University of Minnesota junior Becca Leighton was just planning to stay in and watch the Frozen Four semifinal hockey game. But after the Gophers pulled off a stunning last-second victory, she started receiving Snapchats from friends who were out and about in Dinkytown as students overran the streets in scenes reminiscent of Halloween in Madison.
So Leighton, her boyfriend, and his roommate decided to check it out for themselves.
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"I thought, I'll never forgive myself if I miss out on this big riot," Leighton tells us. "When we got there, we figured it was ending because people were running toward us and that's when they were tear-gassing everyone."
But things soon died down, and before too long, cops were taking photos of other cops posting with festively clad students.
Leighton took the shot that was number one in our top Dinkytown riot photos post:
And this is what cops do at riots. pic.twitter.com/fIvposRQTw
And here's what appears to be the actual photo depicted in Leighton's photo of a photo:
It wasn't all fun and selfies, however. In addition to 10 arrests, the Minneapolis Police Department reported this afternoon that two cops were injured during the riot and had to be taken to the Hennepin County Medical Center for treatment.
"An undetermined amount of public and police property was damaged over the course of two hours," an MPD release says. It goes on to ask witnesses "who have video or other evidence that might be helpful to investigators" to contact the police tip line at 612-692-TIPS.
Today, U of M President Eric Kaler wrote a letter to students warning them against trying to replicate last night after the Gophers square off against Union in the national championship game Saturday.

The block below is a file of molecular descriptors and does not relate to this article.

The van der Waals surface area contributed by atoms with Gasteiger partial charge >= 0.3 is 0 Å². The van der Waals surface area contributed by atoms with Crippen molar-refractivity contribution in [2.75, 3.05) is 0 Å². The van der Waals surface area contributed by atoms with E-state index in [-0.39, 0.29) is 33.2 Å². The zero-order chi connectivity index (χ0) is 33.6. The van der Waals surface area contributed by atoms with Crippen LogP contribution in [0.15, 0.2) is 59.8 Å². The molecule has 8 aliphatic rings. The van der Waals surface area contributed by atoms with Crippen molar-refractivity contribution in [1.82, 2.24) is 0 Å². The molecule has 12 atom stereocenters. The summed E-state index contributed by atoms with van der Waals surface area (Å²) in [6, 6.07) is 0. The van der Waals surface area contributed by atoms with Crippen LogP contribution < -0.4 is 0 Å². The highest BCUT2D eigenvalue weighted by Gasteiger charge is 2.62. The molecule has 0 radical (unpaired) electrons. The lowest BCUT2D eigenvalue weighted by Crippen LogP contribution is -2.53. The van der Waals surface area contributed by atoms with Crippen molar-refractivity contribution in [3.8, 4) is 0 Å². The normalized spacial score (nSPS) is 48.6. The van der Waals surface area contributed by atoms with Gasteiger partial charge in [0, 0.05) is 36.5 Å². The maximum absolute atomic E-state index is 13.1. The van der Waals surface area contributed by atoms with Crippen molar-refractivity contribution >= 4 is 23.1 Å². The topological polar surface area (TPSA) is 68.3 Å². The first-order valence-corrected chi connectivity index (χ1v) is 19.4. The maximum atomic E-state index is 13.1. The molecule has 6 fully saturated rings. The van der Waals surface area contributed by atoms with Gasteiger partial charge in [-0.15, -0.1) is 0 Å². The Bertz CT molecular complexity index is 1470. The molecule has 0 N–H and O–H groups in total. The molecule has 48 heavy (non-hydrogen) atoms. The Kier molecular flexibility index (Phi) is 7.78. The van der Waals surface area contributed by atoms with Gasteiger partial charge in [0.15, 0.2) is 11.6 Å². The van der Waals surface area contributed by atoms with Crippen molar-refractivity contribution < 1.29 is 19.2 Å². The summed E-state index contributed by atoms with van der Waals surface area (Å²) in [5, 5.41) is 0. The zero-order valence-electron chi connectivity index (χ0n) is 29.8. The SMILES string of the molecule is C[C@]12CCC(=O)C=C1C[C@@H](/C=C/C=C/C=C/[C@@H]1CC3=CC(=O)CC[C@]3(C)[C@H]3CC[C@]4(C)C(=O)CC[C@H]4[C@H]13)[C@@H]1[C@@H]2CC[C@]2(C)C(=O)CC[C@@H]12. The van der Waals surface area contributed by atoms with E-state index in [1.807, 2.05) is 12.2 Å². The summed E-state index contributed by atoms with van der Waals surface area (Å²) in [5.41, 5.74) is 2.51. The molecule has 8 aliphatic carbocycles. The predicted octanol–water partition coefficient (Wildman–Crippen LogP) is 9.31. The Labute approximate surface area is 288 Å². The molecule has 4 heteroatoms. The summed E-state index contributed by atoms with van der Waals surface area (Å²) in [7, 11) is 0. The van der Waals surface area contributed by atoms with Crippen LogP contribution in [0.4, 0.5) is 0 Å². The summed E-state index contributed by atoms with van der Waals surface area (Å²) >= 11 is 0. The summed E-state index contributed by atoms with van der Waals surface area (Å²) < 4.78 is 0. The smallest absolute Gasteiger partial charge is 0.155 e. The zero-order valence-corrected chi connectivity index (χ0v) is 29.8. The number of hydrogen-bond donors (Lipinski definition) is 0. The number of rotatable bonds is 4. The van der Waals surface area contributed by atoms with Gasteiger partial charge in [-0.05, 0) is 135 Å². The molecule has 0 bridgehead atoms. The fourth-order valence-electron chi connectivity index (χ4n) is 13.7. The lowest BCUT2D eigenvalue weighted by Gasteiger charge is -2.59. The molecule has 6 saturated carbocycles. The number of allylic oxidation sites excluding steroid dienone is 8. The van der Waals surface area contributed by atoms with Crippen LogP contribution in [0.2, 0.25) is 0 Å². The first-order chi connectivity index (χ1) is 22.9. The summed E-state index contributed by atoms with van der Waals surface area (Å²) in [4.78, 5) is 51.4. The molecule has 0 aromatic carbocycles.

"Any destructive behavior on Saturday night will be met with zero tolerance," Kaler writes. "University police, Minneapolis police, and other law enforcement from across the metro area will be present and prepared to keep the peace and to arrest suspects. Inappropriate behavior will be prosecuted consistent with the Student Conduct Code and students found responsible will face punishment and, potentially, expulsion."
Kaler also pointed out that merely watching rioting violates university policy, a warning some worry might have a chilling effect on journalists who want to cover whatever goes down in Dinkytown after the game.
(For more, click to page two.)
"Let me be clear: Just being present and watching a riot is, in itself, a violation of the Student Conduct Code," Kaler writes. "Bystanders are equally at risk of being held accountable. If you are present following the game, and it seems like things may be getting out of hand, it's best for you and your friends to leave. In this era of social media, no one is anonymous."
The MPD echoed Kaler's tone.
"If celebrations escalate into criminal behavior, the MPD will act to ensure public safety and protect property. Anyone told to disperse from an assembly that has been declared unlawful must immediately leave the area. Failure to do so may result in an arrest," an MPD statement says. "Again, MPD supports and encourages lawful, responsible, and safe celebrations."
But Leighton's decision to get out of the house and check out last night's riot continues to pay dividends. Her photo of the smiling cop posing with the blondes has been retweeted well over 300 times as this is published and is the talk of campus today, even if many students are nursing hangovers and playing hooky from class.
"I was in class and a girl leaned in and was like, 'Did you take that picture?'" Leighton says. "She said, 'Oh, I retweeted that and so did my boyfriend,' and I saw that a football player retweeted it too."
-- Follow Aaron Rupar on Twitter at @atrupar. Got a tip? Drop him a line at [email protected]